A year ago, we posted a blog compiling a number of national and international sushi restaurants recognized as the top players of the sushi world. While doing research, information was left on the cutting floor about the actual process of sushi-making; enough to write a subsequent blog paying respect to the specialized chefs who commit years, even decades, as apprentices studying and training the centuries-old practice of sushi craftsmanship.
n the 2018 blog, we made mention of a released documentary on 90- year old, Master Chef Jiro Ono who owns the revered, Sukiyabashi Jiro in Tokyo, Japan, who began his teachings at the young age of 7 years old. In the film, viewers witnessed a remarkable grueling training for aspiring master chefs. Dining at a Michelin-starred sushi restaurant and observing a chef’s meticulous and effortless performance art is breathtaking. Eating at Sukiyabashi Jiro is such a coveted experience, that the restaurant was just recently stripped of its 3 star Michelin rating. Not because of a dip in the quality of sushi or service, but because it is no longer opened to the general public. Diners, fortunate enough, can only make reservations through personal referrals or the well-connected luxury hotel concierge.
A master chef’s skills are well-regarded because of the rigorous training to learn every aspect of this craft ranging from knives knowledge to determine the exact weight of the sushi just by feel. Fortunately, a number of women have successfully broken through the glass ceiling from outdated beliefs of elder Masters and have built their own restaurant empires or work at elite sushi establishments.
HOW SUSHI IS MADE
In defining sushi (or shari), the term refers to the seasoned rice which may or may not be served with seafood and/or vegetables. Typical sushi restaurants use medium grain rice; on the other hand, fine dining chefs choose pricier short-grain rice providing more starch for stickiness and possessing a sweeter taste than its lengthier counterpart.
The blend of rice is such a critical component that master chefs have their own unique combinations purchased from a number of rice producers. A connoisseur of sushi will develop a palate heightened enough to distinguish between restaurants’ blends and how rice is prepared in individual kitchens. In the U.S., chefs may be more creative by using either a mix of short and medium grain, brown rice or even quinoa.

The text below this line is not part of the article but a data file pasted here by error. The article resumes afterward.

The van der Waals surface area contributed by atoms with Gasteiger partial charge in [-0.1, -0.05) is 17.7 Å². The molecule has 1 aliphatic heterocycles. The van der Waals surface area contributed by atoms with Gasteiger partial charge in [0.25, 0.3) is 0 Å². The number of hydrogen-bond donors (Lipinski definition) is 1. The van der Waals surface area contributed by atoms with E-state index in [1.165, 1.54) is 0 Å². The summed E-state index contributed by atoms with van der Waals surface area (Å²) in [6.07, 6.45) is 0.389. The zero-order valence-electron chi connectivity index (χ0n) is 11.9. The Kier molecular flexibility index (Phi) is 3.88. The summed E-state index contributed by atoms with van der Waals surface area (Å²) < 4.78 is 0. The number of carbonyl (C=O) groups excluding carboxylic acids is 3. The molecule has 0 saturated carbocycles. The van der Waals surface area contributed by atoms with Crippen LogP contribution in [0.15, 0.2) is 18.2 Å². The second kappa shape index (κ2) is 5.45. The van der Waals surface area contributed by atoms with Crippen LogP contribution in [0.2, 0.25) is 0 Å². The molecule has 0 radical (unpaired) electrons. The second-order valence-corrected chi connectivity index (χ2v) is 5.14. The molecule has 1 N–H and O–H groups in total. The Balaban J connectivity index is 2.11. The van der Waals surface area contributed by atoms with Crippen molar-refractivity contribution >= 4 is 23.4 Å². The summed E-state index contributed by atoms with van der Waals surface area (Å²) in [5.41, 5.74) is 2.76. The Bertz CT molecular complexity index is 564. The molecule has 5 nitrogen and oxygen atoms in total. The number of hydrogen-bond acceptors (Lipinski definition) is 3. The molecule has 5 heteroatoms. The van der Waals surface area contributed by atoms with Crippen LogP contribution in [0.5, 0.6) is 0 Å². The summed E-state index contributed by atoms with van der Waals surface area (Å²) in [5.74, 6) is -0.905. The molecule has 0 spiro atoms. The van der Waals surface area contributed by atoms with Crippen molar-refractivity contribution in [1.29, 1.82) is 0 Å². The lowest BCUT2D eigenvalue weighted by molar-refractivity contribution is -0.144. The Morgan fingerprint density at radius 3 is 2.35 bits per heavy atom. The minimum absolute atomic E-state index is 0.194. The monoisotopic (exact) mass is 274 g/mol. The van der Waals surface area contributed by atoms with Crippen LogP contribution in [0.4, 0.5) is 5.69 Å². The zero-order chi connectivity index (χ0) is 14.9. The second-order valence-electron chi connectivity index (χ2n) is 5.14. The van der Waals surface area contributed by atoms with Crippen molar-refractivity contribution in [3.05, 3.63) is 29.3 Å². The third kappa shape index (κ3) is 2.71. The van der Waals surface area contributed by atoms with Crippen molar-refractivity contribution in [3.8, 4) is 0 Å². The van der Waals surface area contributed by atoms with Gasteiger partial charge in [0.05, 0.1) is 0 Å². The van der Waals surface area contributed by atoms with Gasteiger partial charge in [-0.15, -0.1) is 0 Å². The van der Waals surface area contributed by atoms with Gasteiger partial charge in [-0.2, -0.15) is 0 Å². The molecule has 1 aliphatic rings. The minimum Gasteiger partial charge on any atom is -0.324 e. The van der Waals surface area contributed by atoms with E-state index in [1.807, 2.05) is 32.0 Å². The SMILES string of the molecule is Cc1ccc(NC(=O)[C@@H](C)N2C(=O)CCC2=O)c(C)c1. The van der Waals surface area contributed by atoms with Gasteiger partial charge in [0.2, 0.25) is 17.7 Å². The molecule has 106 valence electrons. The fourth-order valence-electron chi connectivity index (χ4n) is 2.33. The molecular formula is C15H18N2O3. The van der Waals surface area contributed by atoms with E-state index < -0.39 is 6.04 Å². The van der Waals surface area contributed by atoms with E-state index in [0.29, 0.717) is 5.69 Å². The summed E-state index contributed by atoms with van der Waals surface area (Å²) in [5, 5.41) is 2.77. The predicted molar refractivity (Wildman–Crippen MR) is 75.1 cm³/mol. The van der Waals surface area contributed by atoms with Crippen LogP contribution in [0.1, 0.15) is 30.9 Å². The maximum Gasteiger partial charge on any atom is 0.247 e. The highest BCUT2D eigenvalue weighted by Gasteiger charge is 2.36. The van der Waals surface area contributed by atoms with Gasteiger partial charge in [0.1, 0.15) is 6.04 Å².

The rice is cooked in a clear stock called dashi (ingredients of water, kobu (dried kelp) and smoked fish shavings). Then the cooked rice is mixed in a Japanese wooden tub with a chef’s specific measurements of vinegar, sugar, and salt and allowed to cool for serving.
TYPES OF SUSHI
Sushi rice can be accompanied by a variety of ingredients consisting of seafood or vegetables. Popular sushi dishes usually ordered are:
1. Nigiri – usually, raw fish or shellfish served on the top of rectangular molded rice sushi
2. Sashimi – for purists who want to eat just the fish or shellfish served alone without the rice sushi
3. Norimaki – sushi rolls with rice and different fillings wrapped in seaweed; typically served in countries outside of Japan. Popular sushi rolls include Tiger Rolls, California Rolls, Vegetable Rolls, Spicy Tuna Rolls, and Caterpillar Rolls to name a few
4. Uramaki – similar to Maki, except seaweed wraps around the filling and the rice is on the outside
5. Gunkan – petite cups of sushi rice and dried seaweed with different fillings, especially fish eggs and sea urchins
6. Temaki – sushi hand-rolled into a cone shape with seafood fillings
The categories of sashimi (raw seafood) served with sushi has no limits and depends on the season and fishery location: salmon, tuna, mackerel, sweet shrimp, clams (cooked or raw), yellowtail, roe, squid (body is served raw, the tentacles cooked) halibut, crab meat (cooked), sardines, red snapper, octopus (cooked), trout, sea urchin, and eel (deep-fried or boiled).
Being served in Japan or at a high-end sushi restaurant in other countries means using certain etiquette when eating sushi to 1) enjoy the flavors of the fish and 2) to not insult your chef. When being served sushi, chopsticks should be used for sashimi; and your hands can be used with other types of sushi. Condiments available include a bowl of wasabi (Japanese horseradish) to be mixed with soy sauce as a dipping sauce for your sushi. Only dip the seafood in the soy sauce or the rice will break apart in the bowl if it is dipped. Pink pickled slices of ginger (gari) may also accompany your sushi to be used as a palate cleanser between courses. It is suggested to pair green tea (agari) with your meal.
When a diner is determining the expense and value of sushi, the variety, quality and freshness of the fish are keys. Yet, other elements come into play: the chef’s attention to the slightest details from preparation and slicing of the fish (certain cuts and fattiness can produce different flavors and textures); the doneness, consistency, and evenness of the shaped rice mold to receive its topping; and even the theatre-like presentation of sushi, the ambiance of the restaurant and hospitality of the chef and his staff.
To truly admire the art of sushi making, one should gain an understanding of the dedication and passion that Master Chefs pour into a craft that engages all the diner’s senses ranging from the immaculate look of the plated sushi, the fresh taste of the rice and seafood, the clean aromas and the silky, diverse textures. Certainly, a spiritually immersive cuisine adventure! – AJ
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A big thank you to the sites that provided educational content!
Hat Tip to the following photographers:
Kelvin Zyteng sushi with black chopsticks
Luigi Pozzoli – sushi Roll
Sayama – tuna sushi
Takedahrs – mackerel sushi
Jonathan Valencia 5 – maki roll sushi presentation
Chevanon Photograpy – prawn sushi roll
Huy Phan – sushi chef
Valeria Boltneva – sushi roll